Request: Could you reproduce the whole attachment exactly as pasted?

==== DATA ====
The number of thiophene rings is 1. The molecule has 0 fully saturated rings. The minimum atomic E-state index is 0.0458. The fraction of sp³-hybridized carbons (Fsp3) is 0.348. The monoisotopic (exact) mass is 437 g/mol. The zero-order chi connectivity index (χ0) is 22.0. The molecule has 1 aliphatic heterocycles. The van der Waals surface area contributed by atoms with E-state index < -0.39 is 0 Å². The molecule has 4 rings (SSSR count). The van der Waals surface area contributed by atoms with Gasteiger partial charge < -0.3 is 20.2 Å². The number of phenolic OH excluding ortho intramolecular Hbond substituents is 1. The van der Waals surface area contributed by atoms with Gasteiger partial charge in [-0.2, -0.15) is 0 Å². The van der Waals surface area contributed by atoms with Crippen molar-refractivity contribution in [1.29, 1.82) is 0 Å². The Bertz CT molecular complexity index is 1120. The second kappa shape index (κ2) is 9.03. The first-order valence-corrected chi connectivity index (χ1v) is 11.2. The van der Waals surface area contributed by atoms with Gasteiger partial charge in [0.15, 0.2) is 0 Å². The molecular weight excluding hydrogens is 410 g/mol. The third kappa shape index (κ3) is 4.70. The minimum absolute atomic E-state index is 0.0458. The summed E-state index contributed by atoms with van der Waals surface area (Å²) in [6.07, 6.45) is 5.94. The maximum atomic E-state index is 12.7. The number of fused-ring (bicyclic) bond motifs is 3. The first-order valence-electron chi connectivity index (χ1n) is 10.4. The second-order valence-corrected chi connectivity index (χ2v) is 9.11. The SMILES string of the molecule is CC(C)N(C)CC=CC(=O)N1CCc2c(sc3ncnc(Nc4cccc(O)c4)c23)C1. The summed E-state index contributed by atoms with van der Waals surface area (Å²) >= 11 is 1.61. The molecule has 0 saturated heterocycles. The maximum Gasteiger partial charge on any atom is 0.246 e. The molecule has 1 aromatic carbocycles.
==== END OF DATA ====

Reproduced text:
The number of thiophene rings is 1. The molecule has 0 fully saturated rings. The minimum atomic E-state index is 0.0458. The fraction of sp³-hybridized carbons (Fsp3) is 0.348. The monoisotopic (exact) mass is 437 g/mol. The zero-order chi connectivity index (χ0) is 22.0. The molecule has 1 aliphatic heterocycles. The van der Waals surface area contributed by atoms with E-state index < -0.39 is 0 Å². The molecule has 4 rings (SSSR count). The van der Waals surface area contributed by atoms with Gasteiger partial charge < -0.3 is 20.2 Å². The number of phenolic OH excluding ortho intramolecular Hbond substituents is 1. The van der Waals surface area contributed by atoms with Gasteiger partial charge in [-0.2, -0.15) is 0 Å². The van der Waals surface area contributed by atoms with Crippen molar-refractivity contribution in [1.29, 1.82) is 0 Å². The Bertz CT molecular complexity index is 1120. The second kappa shape index (κ2) is 9.03. The first-order valence-corrected chi connectivity index (χ1v) is 11.2. The van der Waals surface area contributed by atoms with Gasteiger partial charge in [0.15, 0.2) is 0 Å². The molecular weight excluding hydrogens is 410 g/mol. The third kappa shape index (κ3) is 4.70. The minimum absolute atomic E-state index is 0.0458. The summed E-state index contributed by atoms with van der Waals surface area (Å²) in [6.07, 6.45) is 5.94. The maximum atomic E-state index is 12.7. The number of fused-ring (bicyclic) bond motifs is 3. The first-order valence-electron chi connectivity index (χ1n) is 10.4. The second-order valence-corrected chi connectivity index (χ2v) is 9.11. The SMILES string of the molecule is CC(C)N(C)CC=CC(=O)N1CCc2c(sc3ncnc(Nc4cccc(O)c4)c23)C1. The summed E-state index contributed by atoms with van der Waals surface area (Å²) >= 11 is 1.61. The molecule has 0 saturated heterocycles. The maximum Gasteiger partial charge on any atom is 0.246 e. The molecule has 1 aromatic carbocycles.